November 13, 2008
Hamilton Seale visits
Alex McCrosky and Ann Yager Hamblin of Kentucky met up with Bea McCrosky Tolsdorf of Jackson, over the weekend. While here, they visited with friends.
Mary Bea Green of Oxford was the weekend guest of her grandparents, Bea and Jimmye Dale Green.
Carole Webb of Nashville, Tenn., and Wesley Webb of Oxford, were the weekend guests of Vicki and Walter Webb. While here they also visited with their mother, Betty Carole Wittjen.
Hamilton Seale of Bentonville, Ark., was the weekend guest of her parents, Ben and Robin Seale.
(To put your news in City Personals, please e-mail email@example.com; mail to City Personals, The South Reporter, P.O. Box 278, Holly Springs, MS 38635 or call 662-252-4261, or email firstname.lastname@example.org
The Walter Place on Christmas tour December 6-7
By Jorja Lynn
Harvey Washington Walter was very wealthy and newly married when he began what would be the last grand house built in Holly Springs. He worked with local architect Spires Bolling, who at the time was also building the Presbyterian Church.
Both edifices have octagonal towers, which was Bolling’s trademark. The classic Greek revival columns and pedimented roofline were common in town, so the inclusion of the Gothic towers with castle-like battlements made the Walter Place unique in the South.
The floors were all made from huge pine trees, using only the hearts. The wood used in the house was a much-varied mixture since all the trim was to be painted. The shutters were made of cypress with working louvers, for they were functional. The shutters were always kept closed to keep out the varmints (i.e. possums, raccoons, wolves, panther and etc.).
Since window screen had yet to be invented, the open louvers allowed for air flow. The bricks for the house were made on site from clay dug from a pit that now serves as the cellar. The east wall and west walls were built first along with the two interior parallel walls; then, the north and south walls were attached with hollow spaces in them for insulation.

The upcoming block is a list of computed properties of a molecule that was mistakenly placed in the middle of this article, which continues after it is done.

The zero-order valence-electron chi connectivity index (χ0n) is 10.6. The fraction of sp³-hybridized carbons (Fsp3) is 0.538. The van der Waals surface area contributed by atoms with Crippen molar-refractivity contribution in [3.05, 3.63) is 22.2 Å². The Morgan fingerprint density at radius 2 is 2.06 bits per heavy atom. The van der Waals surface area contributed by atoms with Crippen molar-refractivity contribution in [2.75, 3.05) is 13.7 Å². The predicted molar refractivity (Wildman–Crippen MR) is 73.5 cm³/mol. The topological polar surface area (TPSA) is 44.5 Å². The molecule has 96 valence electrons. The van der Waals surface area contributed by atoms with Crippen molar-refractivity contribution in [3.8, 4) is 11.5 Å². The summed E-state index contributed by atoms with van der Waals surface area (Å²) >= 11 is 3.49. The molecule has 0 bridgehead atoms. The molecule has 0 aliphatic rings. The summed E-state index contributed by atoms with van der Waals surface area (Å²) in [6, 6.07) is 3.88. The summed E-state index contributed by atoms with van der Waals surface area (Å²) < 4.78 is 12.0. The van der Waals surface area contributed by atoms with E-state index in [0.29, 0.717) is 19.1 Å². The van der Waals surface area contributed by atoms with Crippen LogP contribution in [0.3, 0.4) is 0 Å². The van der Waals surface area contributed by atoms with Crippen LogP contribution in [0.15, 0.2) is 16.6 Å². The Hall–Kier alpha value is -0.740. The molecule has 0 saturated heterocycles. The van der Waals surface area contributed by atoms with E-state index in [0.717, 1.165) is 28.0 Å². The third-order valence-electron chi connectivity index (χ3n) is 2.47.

The porch went from tower to tower as did the cast iron balcony on the second floor. This permitted access to the tower rooms without entering the center rooms. The balcony and the lintels over the windows were made locally at the iron foundry, as was the fence. (All of the iron fences and gates all over town were made locally.)
A person could enter one of the tower rooms and walk around the house, exiting the opposite tower room completely circumventing the center hall. The six rooms upstairs were all bedrooms, with the public rooms being downstairs. The kitchen was a classic Greek revival frame house built separate from the main building.
General Grant and Mrs. Grant, son Jesse and her slave Julia were domiciled here in December 1862. When Confederate Gen. Earl Van Dorn made his famous raid on the town, destroying Union supplies and delaying the siege of Vicksburg, they came to The Walter Place with the intention of getting Grant’s campaign papers.